Sclerotherapy Vs. Laser Vein Therapy

Sclerotherapy and laser vein therapy are two popular options for those who want to get rid of unsightly varicose veins. Both treatments offer their own unique set of benefits as well as disadvantages. Here's what you need to know about each treatment before you visit your doctor.


Sclerotherapy is a common solution for most varicose vein issues. This procedure involves an injection of hypertonic saline into the vein targeted for removal. As the sclerosant is injected, this causes inflammation in the linings of the vein.

This in turn causes the vein itself to swell and eventually seal shut, while other blood vessels take up the blood flow formerly handled by that vein. The targeted vein is eventually broken down and absorbed back into the body.

Your doctor will likely inject the sclerosant with the help of a catheter and ultrasound equipment, making the process as minimally invasive as possible. However, those with a high sensitivity to catheters and needles may find the procedure somewhat painful. Allergic reactions to the sclerosant aren't uncommon, ranging from mild to severe enough to warrant immediate medical attention.

Laser Vein Therapy

In contrast to sclerotherapy, laser vein therapy offers a more straightforward approach for removing varicose and spider veins. Instead of using sclerosant injections, your doctor will use a high-precision laser to close and eliminate veins. There are two types of laser vein treatments available:

  • Simple laser treatment handles small varicose veins located close to the surface, as well as spider veins. The laser penetrates through the skin, allowing for non-invasive treatment of the targeted vein. Multiple treatment sessions are usually needed to remove clusters of small varicose and spider veins.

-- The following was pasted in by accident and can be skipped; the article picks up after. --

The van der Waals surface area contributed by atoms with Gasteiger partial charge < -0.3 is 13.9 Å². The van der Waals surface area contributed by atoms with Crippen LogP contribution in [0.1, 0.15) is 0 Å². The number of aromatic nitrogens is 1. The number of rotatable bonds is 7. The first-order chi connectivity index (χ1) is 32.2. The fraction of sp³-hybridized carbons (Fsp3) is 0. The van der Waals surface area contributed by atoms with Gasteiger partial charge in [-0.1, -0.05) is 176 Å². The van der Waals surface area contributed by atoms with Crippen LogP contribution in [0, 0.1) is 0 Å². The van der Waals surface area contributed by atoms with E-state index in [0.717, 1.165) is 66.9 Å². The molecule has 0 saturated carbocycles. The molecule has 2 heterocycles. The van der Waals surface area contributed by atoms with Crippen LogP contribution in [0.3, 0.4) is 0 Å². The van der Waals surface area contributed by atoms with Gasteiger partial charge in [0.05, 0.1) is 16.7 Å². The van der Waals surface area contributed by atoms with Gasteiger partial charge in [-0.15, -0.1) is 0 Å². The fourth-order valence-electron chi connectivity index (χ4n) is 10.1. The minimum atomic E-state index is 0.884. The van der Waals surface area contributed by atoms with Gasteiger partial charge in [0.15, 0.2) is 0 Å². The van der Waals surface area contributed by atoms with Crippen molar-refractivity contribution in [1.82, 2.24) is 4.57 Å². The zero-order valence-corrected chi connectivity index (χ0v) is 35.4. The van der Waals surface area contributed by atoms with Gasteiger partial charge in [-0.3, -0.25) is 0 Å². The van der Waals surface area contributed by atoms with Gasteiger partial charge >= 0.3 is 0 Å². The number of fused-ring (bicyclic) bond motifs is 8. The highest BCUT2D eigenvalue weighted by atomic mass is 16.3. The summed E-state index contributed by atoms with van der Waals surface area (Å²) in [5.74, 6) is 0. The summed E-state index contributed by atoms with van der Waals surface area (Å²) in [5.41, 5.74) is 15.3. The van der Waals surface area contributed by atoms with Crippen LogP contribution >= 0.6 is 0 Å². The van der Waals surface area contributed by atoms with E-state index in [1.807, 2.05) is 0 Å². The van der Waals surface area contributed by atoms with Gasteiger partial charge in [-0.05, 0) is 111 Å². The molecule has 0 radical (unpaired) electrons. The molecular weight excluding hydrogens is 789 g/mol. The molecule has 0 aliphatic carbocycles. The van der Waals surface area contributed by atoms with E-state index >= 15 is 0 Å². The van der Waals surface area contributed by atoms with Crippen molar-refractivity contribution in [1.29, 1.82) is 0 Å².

• Endovenous laser treatment is a somewhat more invasive process that, in some ways, mirrors sclerotherapy. During this process, your doctor will feed a thin laser fiber into the targeted vein via catheter. Laser energy from the small probe burns the inside of the vein, causing it to collapse and seal itself.

In most cases, the only tell-tale sign of treatment is a bit of light bruising. Your doctor may pursue endovenous treatment to cut off larger varicose veins before proceeding with surface treatments for smaller varicose and spider veins.

Deciding Factors

In addition to the benefits and drawbacks of each procedure, you should also consider the following:

  • Cost – According to information gathered by the American Society of Plastic Surgeons, the average cost of spider vein treatment as of 2013 is $331. Costs may include the surgeon's fee, as well as any post-treatment equipment or garments used. Given the use of high-precision laser equipment, laser vein treatments often cost more than needle-based sclerotherapy.
  • Comfort – Some patients may suffer extreme discomfort from needles, making the sclerotherapy process highly uncomfortable. In most cases, laser vein therapy can remove varicose veins without causing anything more than minor skin irritation.
  • Recovery time – While both treatment options offer quick recovery times, you may want to consult with your doctor to see which treatment offers the greatest convenience. During recovery, you may have to wear compression stockings for a few weeks while avoiding vigorous exercise and frequent sun exposure.

Why Seek Treatment

Varicose veins are a surprisingly common problem for many American adults. Recent statistics show that approximately 45 percent of men and 55 percent of women suffer from some form of varicose veins. Although varicose veins rarely prove themselves a serious health risk, some adults may feel more self-conscious about their prominent appearance.

Armed with the information above, you'll find yourself more confident and informed about your choices for varicose vein treatment. After treatment, a change in dietary habits and increased exercise can help reduce your chances of developing new varicose veins. For more information, contact a specialist such as Niren Angle, MD.